The feeling you get from Glasgow is, simply, that it's not a place people just end up - it's a place people live and got to because they genuinely enjoy it and love being there. And with everything on offer in the city, it's little wonder.

Hotels
In the last 18 months alone, seven hotels have been built in Glasgow as its burgeoning reputation as a conference centre is established. Many hotels take advantage of fabulous old buildings in the city, while others are purpose built. Whatever you prefer - history with a modern touch or purpose-built luxury - Glasgow has something for you.

The Arthouse Hotel
129 Bath Street, Glasgow. G2 2SZ
Tel: +44 (0) 141 221 6789
Website: www.arthousehotel.com
A 68-room hotel in a Grade B listed building that delightfully fuses modern looks and luxury with classical style. The rooms are spacious, with huge leaded windows, high ceilings and oak artefacts. The basement is a 24-hour resident bar (with a new cocktail menu) and grill with an excellent seafood menu plus much more. Room rates are reasonable, particularly considering the beautiful building, and its central location makes it an excellent spot for tourists and travellers looking for a base to explore the city from and a somewhat different, boutique-style hotel to rest their heads.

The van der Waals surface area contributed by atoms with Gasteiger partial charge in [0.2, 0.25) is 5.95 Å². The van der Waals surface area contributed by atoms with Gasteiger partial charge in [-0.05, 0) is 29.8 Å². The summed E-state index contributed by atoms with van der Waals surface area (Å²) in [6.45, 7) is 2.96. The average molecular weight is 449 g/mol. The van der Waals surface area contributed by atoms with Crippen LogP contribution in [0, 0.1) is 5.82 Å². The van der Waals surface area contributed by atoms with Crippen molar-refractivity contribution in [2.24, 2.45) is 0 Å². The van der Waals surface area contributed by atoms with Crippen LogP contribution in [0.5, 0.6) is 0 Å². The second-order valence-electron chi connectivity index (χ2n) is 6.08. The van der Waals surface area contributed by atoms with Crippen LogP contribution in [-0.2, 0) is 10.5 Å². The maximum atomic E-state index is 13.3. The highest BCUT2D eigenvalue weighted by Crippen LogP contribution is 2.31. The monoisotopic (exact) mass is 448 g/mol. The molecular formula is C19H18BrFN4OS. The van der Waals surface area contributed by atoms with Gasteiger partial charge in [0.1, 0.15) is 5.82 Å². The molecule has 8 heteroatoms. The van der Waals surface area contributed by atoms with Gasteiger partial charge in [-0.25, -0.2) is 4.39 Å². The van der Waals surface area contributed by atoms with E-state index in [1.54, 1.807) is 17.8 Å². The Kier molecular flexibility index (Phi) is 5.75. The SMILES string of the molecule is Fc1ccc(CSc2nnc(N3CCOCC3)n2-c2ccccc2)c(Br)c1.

Malmaison Glasgow
278 West George Street, Glasgow. G2 4LL
Tel: +44 (0) 141 572 1000
Website: www.malmaison.com
Situated in a former church, Malmaison is almost a byword for luxury in Glasgow's boutique hotels. With 72 rooms, a brasserie specialising in Mediterranean and French contemporary food and a city centre location, it's ideal for the luxury-seeking traveller.

Holiday Inn Theatreland
161 West Nile Street, Glasgow. G1 2RL
Tel: +44 (0) 141 352 8300
Website: www.higlasgow.com
In an ideal spot for cultural exploration, this Holiday Inn is practically next door to one of the largest cinema multiplexes in Europe and the concert hall in Glasgow's Theatreland. It's also a short walk from Buchanan Street's shopping experience and Sauchiehall Street's variety of pubs, clubs, bars and shops. The hotel contains an award-winning brasserie (La Bonne Auberge), specialising in French Mediterranean cuisine. After a huge amount of investment, this is a cut above other Holiday Inn hotels, fitting in well with Glasgow's wealth of superb accommodation.

More hotels coming soon to the Scotland Directory.

Pubs and Bars
Like its restaurants, Glasgow has a proliferation of pubs and bars all over the city. In fact, there are over 700, and the nightlife is busy and varied. With the cosmopolitan nature of much of the city, the traditional pub is being encroached by more and more style bars, but a good pint can still be found easily enough.

Spy Bar
153 Bath Street, Glasgow, G2 4SQ
Tel: +44 (0) 141 221 7711